‘Two roads diverged in a wood, and I took the one less traveled by, And that has made all the difference.’
Robert Frost – The Road Not Taken
The summer of 2020 has been the summer of big ocean salmon leading Captain Rick Powers of Bodega Bay Sport Fishing to exclaim, “These are the largest salmon that we have seen in at least the past 10 years,” and Captain Trent Slate of Bite Me Charters out of Loch Lomond Marina to add, “There have been salmon over 40 pounds taken during the month of May, and I wouldn’t be surprised if a 50 pounder was landed this year.”
The remainder of the summer towards the end of the ocean salmon season is traditionally when the big fish arrive along the Marin coastline, and with the ‘lights out’ action currently north of Point Reyes, it is only a matter of time before the action busts wide open towards the entrance to the Golden Gate. Salmon are the most fickle of ocean species, and just because you found wide open action in one location means nothing for the following day, and the scores so far this season reflect the unpredictable nature of ocean salmon fishing.
Within the past few weeks, I have had the opportunity to head out twice with Captain Slate along the Marin coast, and the bonus has been the opportunity to drift for salmon. I love to drift, also known as mooching, for salmon because success or failure rests in your hands since it is easy to lose a bite by picking up your rod too quickly.
Similar to halibut fishing, you have to allow the salmon to load up on the rod by swallowing the bait, displaying patience before you start cranking on the reel. The added bonus of drifting is the engines are off, leaving quiet on the deck along with fighting the fish on light tackle without dropping a huge weight.
Our two roads emerged upon arrival at the Golden Gate since the majority of party boats were heading south for easy limits of a mixed grade of salmon off of Mussel Rock, but our choice was to head north for a consistently larger grade of salmon, although the numbers and action may not been as hot and heavy. Also on the boat on this day was Jesse Hall of Off-Duty Sport Fishing along with his 9-year old son, Kent, Justin Anderson and his 7-year old son Cole, Richard Noell of Placerville, and Paul Garloff of Petaluma.
After working through some slop outside of Point Bonita, the ocean decided to lie down north of Muir Beach, and we settled in for our first drift off of the Muir Woods cabins just south of Stinson Beach. One of the subtle things that you observe when you are out with a captain like Slate is that he is always paying attention to his surroundings, peering at other boats, watching the graph for bait, evaluating the color of the water, and seeing what the birds are doing. In addition, he has a network of other recreational party boats that are willing to assist each other. In order to get information, you have to give information.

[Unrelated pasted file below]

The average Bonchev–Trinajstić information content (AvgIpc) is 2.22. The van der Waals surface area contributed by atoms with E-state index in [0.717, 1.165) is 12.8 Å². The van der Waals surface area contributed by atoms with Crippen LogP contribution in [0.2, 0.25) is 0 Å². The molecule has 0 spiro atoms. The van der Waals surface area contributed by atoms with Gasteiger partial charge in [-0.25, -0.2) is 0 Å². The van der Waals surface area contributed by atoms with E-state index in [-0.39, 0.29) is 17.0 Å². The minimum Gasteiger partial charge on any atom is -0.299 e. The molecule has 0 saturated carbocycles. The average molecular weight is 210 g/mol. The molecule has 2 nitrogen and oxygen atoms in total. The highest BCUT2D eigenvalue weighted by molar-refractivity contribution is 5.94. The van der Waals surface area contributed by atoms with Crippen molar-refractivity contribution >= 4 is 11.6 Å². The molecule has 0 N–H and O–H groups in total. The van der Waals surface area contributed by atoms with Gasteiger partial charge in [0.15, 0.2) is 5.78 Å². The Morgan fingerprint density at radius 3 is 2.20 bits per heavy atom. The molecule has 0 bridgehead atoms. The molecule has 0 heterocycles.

We settled in on our first drift off of the cabins, and the ocean was absolutely alive. I was relaxing in the bow of the boat waiting for my rod to experience the little touches that come when you are mooching, and while I was sitting back, there were pelicans diving all around the boat within 10 feet of the bow along with two humpback whales putting on a show 50 yards away. This was as memorable to me as to what was to come later when I hooked up.
Similarly to two weeks prior, the action came in tiny spurts, and Jesse Hall got the party started with the first salmon of the day followed by Justin with a hog over 20 pounds that made him work a bit from his seat in the bow. The next drift brought out a triple with Richard and myself landing salmon in the 18 to 20-pound range while Kent and Jesse fought a bonus striped bass that came in at around 18 pounds.
I hooked up two more times later in the day, and the next fish made me work as it took off under the bow, requiring me to move my rapidly deteriorating frame around the anchor to the opposite site of the boat. When I arrived, Justin and I tangoed before I had to hand the rod off to Trent in order to follow the fish to the stern. Once Justin and I finished our dance recital, I recovered to take over the rod again, but this time, it was wrapped up with three other lines. The fish came in four times, and four times it defied the net before finally it rolled over on its side and basically said, “Take me, I’m tapping out. I gave it my best shot.”
That was typical for the day as 10 of the 12 salmon in the box by the end of the day ranged from 16 to 25 pounds. Kent and Jesse were able to reel in several salmon while Justin had the magic for the big fish. That’s the joy of fighting those big salmon – they run you around the boat, leaving you the feeling of being alive. The captain took the road not taken, and it made all of the difference.
Two trips with Slate, and it was my day on both occasions as I was able to contribute to boat limits with a total of 6 salmon from 18 to over 20 pounds, all taken within 20 feet of the surface on a herring or anchovy hanging from the end of a 4-foot leader with 3 ounces of weight or less on a sliding sinker rig.
Every salmon was a hatchery fish, and we have a great debt to the Golden State Salmon Association along with the Nor-Cal Guides and Sportsmen’s Association to be able to catch fish such as these beauties. If you haven’t mooched for salmon before, it is a very rare treat, and Slate is one of the only boats that offers this method of fishing.
Slate trolls early in the season, but when they start hooking up when the baits are hanging while slowing down while fighting a fish on the troll – he knows it is time to drift. Slate operates Bite Me Charters out of the Loch Lomond Marina – (415) 307-8582.